Using grep, curl, and tail to scrape data from a Web page

Posted on: Sunday, Feb 04, 2018

Linux has cool utilities!

Another post on this blog provides a Bash script that automates the installation of the most recent version of Firefox Developer Edition (FFDE). The original version of that script required the manual input of FFDE's latest version number. Looking up that number was a hassle to the say the least--and added lots of friction to a process that should simple and fast.

Rather than require you to look up the most recent version number and then provide that value as argument to the Bash script, the script now uses three of the really handy utilities that lurk within Linux. curl, grep, and tail work together to fetch the most recent version number from the FFDE downloads page. This post goes into the detail of how that script uses these Linux utilities to get the latest FFDE version number. With these in place, running that script is quite simple now.

You can read more about curl, grep, and tail here:

  • curl - transfer the contents of a URL
  • grep - find lines matching a pattern
  • tail - output the last part of files

Scraping data from a Web page

Mozilla provides a "releases" download page that shows the versions of FFDE available. The most recent version number is the last number in the list. Visit the releases page to see it. There isn't much to it, it's mostly just a list of version numbers.

Follow each of these steps by clicking the clipboard icon to copy a line to your clipboard then pasting it in a terminal session to run it.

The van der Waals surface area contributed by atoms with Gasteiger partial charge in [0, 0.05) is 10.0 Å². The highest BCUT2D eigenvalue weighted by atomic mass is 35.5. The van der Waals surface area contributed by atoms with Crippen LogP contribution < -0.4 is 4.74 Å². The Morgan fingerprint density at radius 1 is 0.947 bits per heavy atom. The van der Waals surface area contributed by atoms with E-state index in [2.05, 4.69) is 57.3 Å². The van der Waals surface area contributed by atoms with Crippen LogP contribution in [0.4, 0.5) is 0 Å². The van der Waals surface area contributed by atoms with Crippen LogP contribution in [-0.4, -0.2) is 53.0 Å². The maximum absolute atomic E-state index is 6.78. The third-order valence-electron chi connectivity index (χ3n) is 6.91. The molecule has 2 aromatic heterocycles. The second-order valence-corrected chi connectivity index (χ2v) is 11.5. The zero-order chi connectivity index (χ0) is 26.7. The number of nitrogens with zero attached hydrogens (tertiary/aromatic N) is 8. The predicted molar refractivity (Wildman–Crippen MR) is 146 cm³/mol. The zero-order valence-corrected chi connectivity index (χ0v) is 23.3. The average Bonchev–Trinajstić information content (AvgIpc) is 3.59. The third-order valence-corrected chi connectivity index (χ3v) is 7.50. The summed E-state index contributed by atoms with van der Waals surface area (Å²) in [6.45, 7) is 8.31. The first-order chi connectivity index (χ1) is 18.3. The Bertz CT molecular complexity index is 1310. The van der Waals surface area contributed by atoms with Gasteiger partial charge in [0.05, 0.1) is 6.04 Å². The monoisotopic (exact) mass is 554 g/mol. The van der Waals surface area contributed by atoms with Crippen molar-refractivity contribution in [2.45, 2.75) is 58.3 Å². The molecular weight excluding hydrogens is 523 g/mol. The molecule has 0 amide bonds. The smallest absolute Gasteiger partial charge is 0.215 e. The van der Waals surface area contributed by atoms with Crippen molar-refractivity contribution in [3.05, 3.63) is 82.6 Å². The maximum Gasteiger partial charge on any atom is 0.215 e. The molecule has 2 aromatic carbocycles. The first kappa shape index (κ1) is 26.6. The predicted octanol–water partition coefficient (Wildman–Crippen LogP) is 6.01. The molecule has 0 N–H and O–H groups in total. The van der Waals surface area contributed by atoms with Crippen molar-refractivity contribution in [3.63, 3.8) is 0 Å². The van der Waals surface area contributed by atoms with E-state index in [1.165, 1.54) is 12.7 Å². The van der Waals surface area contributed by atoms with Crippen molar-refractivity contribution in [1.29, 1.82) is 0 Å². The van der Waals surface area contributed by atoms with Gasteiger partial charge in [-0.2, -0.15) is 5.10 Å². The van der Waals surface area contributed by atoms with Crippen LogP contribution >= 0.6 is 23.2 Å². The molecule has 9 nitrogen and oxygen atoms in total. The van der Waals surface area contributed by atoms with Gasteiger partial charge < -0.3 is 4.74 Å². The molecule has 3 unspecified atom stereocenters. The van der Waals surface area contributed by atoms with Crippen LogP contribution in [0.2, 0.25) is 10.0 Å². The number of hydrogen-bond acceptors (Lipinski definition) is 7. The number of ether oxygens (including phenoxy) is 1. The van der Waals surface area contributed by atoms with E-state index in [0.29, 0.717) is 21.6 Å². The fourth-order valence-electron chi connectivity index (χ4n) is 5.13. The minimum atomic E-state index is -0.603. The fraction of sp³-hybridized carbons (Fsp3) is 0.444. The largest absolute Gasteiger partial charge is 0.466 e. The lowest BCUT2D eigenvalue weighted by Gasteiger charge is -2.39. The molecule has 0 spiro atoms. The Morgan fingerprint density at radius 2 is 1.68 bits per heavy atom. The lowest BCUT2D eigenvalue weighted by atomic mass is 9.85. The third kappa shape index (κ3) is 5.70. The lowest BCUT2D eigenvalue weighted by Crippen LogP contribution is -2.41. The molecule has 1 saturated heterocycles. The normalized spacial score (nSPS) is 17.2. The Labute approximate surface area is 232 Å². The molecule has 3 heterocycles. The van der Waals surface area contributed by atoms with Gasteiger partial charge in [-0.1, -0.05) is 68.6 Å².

In an open a terminal session pull down the FFDE release page's HTML with curl:

curl https://download-installer.cdn.mozilla.net/pub/devedition/releases/

Use curl to see the release page's HTML.

This script needs that HTML in a text file, so it uses curl's -o flag to specify an output file:

curl -o releases.txt https://download-installer.cdn.mozilla.net/pub/devedition/releases/

Use curl to save the release page's HTML in the releases.txt file.

With the releases.txt file available, we'll run grep against that file to extract the version numbers from it. To do so, grep uses a simple regular expression that matches a FFDE version number (59.0b6. for example), where [0-9] specifies a single numeric digit, \. looks for a single period (unescaped, the . means any character to regex), and [a-z] specifies a letter from between a and z.

grep -o '[0-9][0-9]\.[0-9][a-z][0-9]' releases.txt    

Use grep to see the version numbers in a terminal.

This list is all of the version numbers (with each one repeated twice), but we only need the last number (the most recent version) in the list. To get the last number, grep pipes its output into the tail command.

grep -o '[0-9][0-9]\.[0-9][a-z][0-9]' releases.txt | tail -1

Pipe grep's output into the tail command to get the last number (the last line of the file).

The last bit of this step is get the most recent version number into a Bash variable for use in a Bash script. This is done with Bash's substitution operator, $(...).

VERSION=$(grep -o '[0-9][0-9]\.[0-9][a-z][0-9]' releases.txt | tail -1) && echo $VERSION

Capture the most recent version number in a Bash variable and show it.

While that was a long explanation it distills down to three lines (including a line to delete the releases.txt file).

curl -o releases.txt https://download-installer.cdn.mozilla.net/pub/devedition/releases/
VERSION=$(grep -o '[0-9][0-9]\.[0-9][a-z][0-9]' releases.txt | tail -1)
rm releases.txt

The general technique here of pulling down from a page with curl and then parsing it with grep, tail (and whatever other Linux utilities you need to use) is very handy. Please let me know in the comments what tasks you're using Linux utilities for.




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